"People don't just vanish, do they?"
"Of course not. There's always something left behind"
Following hot on Kate O'Mara's heels in the opening story of the 1987 season, Time and the Rani, was Stephen Wyatt's Paradise Towers. If the previous story had been considered by many as a pretty underwhelming and rather embarrassing slice of Doctor Who, then Wyatt's story didn't do a huge amount to improve the series's lot even if it signaled ever so faintly that the beached production was about to float freer on higher tides. It was the first proper commission handled by incoming script editor Andrew Cartmel and even though it was a terribly executed production there were glimmers of interesting ideas and directions buried beneath a mound of over-earnest design and the broadest performances imaginable.
Paradise Towers allows in a chink of creative light that the series certainly needed, until then more or less depending on abundant referencing and reuse of its past glories to tell stories. Wyatt's basic ideas and themes are imaginative, clever and, above all, free of the dogged reliance on formulaic continuity. It's terribly obvious about half way in that Wyatt is making this up as he goes along, freely admitting so in the commentary that accompanies the episodes on this disc, and struggled to find a suitable conclusion. The ideas, reflecting a myriad of themes about the destruction and devolution of communities at the hands of developers and planners, the disparity between the designs of modern architectural practices and the desire and comforts of the people that live or work in their creations and the effects of rampant petty bureaucracy, are implicit rather than explicit.
... a reflection of the 1980s obsession with surface, the empty rhetoric of structures.
This is a serial thats dips a very nervous toe into the waters of what was once one of the major tenets in the Letts/Dicks era of the 1970s: social commentary. Wyatt's themes do connect with the Thatcher government's transformation of the Isle Of Dogs area by the London Docklands Development Corporation, where its original East End communities ended up dispossessed from the elitist luxury developments that appeared, and with Prince Charles's infamous lambasting of the 'monstrous carbuncle' approach of 1980s architects. Along with these contemporary economic and social changes, he finds as much inspiration in J.G Ballard's High Rise, Terry Gilliam's Brazil (1985), William Golding's Lord of the Flies and Kubrick's A Clockwork Orange (1971) for their own depictions of tribal antagonisms, urban decay and bureaucratic nightmare.
There have been many suggestions that the satirical, and often political, science fiction of IPC's 2000AD was an influence on Cartmel's vision for the series but on the basis of Paradise Towers you'd be hard pressed to see it quite like that. Judge Dredd and Halo Jones may well have been on Cartmel's mind but Wyatt's script ends up as a reflection of the end of the 1960s dream of 'Cities in the Sky' (symbolised by the Poulson corruption scandal and his arrest in 1973) but by dint of containing them within the trappings of Keeping Up Appearances and Ever Decreasing Circles, especially in the tug of war between these ideas and the limitations of traditional multi-camera, studio based productions of the period, the schizophrenic nature of the story's design and serious miscasting for the Chief Caretaker and Pex. In the end, the story as realised on screen never really satisfies any of these imperatives, it just doffs its sparkly Chief Caretaker's cap at them.
... a silver Hitler cum Monty Python Gumby.
If we're talking about uneven tone then on the one hand we have the Rezzies - Tabby, Tilda and Maddy (played by Elizabeth Spriggs, Brenda Bruce and Judy Cornwell in what was surely a sit-com in waiting) - threatening Mel (Bonnie Langford, who, as the years pass, I feel more and more sorry for as she's struggling to just be herself, lumbered with a series of horrible costumes and no character whatsoever) with knives and toasting forks and on the other we have gloomy hallways prowled by robot cleaners who couldn't overtake a milk float. You'd also be forgiven for thinking that the Caretakers, particularly the younger ones (cast against type according to the descriptions in Wyatt's original script), had wandered in from a leather bar. Clive Merrison, fortunately, makes the Deputy Chief Caretaker as believable as he can in contrast to Richard Briers, as the Chief Caretaker, recreating his Martin Bryce character from Ever Decreasing Circles, who then transforms himself into a silver Hitler cum Monty Python Gumby.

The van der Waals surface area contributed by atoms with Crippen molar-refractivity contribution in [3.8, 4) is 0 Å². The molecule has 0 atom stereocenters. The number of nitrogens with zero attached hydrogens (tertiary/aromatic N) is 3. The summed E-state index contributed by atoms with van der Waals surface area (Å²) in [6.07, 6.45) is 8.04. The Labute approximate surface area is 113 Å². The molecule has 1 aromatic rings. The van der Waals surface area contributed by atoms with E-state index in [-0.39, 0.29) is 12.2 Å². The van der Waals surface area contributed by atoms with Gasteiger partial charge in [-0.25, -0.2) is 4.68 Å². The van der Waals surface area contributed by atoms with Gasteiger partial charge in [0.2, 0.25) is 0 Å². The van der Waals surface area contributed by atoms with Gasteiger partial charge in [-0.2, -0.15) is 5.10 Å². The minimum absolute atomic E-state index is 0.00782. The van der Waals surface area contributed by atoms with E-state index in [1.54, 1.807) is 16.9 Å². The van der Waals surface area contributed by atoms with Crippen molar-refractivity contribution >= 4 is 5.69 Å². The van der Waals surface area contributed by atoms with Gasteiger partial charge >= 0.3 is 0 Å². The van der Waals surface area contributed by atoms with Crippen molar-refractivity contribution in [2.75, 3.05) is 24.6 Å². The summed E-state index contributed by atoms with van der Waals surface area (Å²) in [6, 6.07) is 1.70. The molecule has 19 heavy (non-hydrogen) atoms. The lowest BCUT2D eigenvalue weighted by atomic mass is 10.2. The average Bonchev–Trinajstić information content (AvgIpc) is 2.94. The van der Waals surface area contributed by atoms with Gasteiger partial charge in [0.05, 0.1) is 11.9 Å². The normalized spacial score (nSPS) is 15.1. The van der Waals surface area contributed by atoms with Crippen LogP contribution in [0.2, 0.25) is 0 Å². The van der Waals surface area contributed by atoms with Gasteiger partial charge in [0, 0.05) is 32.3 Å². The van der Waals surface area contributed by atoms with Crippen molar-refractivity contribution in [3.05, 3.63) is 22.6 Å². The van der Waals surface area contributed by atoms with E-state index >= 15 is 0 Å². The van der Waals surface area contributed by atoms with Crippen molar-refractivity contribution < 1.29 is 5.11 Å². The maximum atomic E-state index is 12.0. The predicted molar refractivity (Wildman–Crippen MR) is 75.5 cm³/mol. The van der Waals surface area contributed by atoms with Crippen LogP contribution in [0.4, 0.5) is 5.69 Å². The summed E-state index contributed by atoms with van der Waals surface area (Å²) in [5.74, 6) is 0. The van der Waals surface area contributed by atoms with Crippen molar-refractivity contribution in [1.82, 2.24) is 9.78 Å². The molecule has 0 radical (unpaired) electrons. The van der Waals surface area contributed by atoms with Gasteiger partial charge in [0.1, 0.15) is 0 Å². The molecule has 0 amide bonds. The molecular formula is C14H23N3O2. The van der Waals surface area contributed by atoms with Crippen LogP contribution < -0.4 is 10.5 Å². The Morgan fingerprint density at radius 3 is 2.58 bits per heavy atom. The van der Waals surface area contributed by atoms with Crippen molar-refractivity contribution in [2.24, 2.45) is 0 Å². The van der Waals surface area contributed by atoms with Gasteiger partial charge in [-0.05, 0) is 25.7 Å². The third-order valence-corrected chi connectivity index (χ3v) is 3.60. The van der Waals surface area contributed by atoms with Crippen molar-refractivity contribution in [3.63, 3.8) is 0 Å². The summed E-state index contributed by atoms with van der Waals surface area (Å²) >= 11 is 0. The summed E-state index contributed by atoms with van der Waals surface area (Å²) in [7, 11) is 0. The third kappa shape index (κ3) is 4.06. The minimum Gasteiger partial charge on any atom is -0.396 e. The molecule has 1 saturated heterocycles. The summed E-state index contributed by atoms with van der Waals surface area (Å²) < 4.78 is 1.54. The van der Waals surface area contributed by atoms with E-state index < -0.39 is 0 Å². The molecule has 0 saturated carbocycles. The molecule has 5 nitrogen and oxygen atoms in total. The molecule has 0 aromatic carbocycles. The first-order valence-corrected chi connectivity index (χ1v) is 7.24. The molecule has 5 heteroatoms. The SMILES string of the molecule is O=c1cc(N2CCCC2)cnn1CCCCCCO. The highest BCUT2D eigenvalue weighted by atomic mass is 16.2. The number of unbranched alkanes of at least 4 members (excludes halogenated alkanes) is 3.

Design, music and performance are instrumental in undercutting the dark themes attempting to rise to the surface in the story You get the sense that the actual ideas deserve better treatment. Visually much of it is in quotation marks, as typically self referential as a Norman Foster or James Stirling building, where for every beautifully lit corridor you still have Bonnie Langford in an excruciating blue and white polka-dot costume that reinforces the notion that she specifically remain a child and not become a woman. The big neon eyes of Kroagnon trapped in the basement, the pantomime aspects of the Chief Caretaker's outfit, the pool dwelling creatures... are all designs noting their own and the serial's sense of artifice, needlessly overwrought and as much concerned with depth and surface just as the tone of the story wildly vacillates between sit-com, variety act and dystopian science fiction.
... he gives himself licence to go over the top and round the other side
The story's allusions are its strength but this doesn't help the plotting particularly, which by the last two episodes leaves Wyatt's story written into a corner. It isn't quite clear why Kroagnon is locked up in a building that he knows inside out and can therefore escape from. And why imprison him in the first place when it would be simpler to kill him? And considering the potentially threatening aspects of the story elements - cannibalistic old ladies, street gangs, marauding cleaning machines etc - why is it directed and presented in such an underwhelming way? It is clear that director Nicholas Mallet didn't quite know how to get the tone right on this and even at its paciest, where tension should be generated, arch performances and a lack of real visual punch undermine his efforts.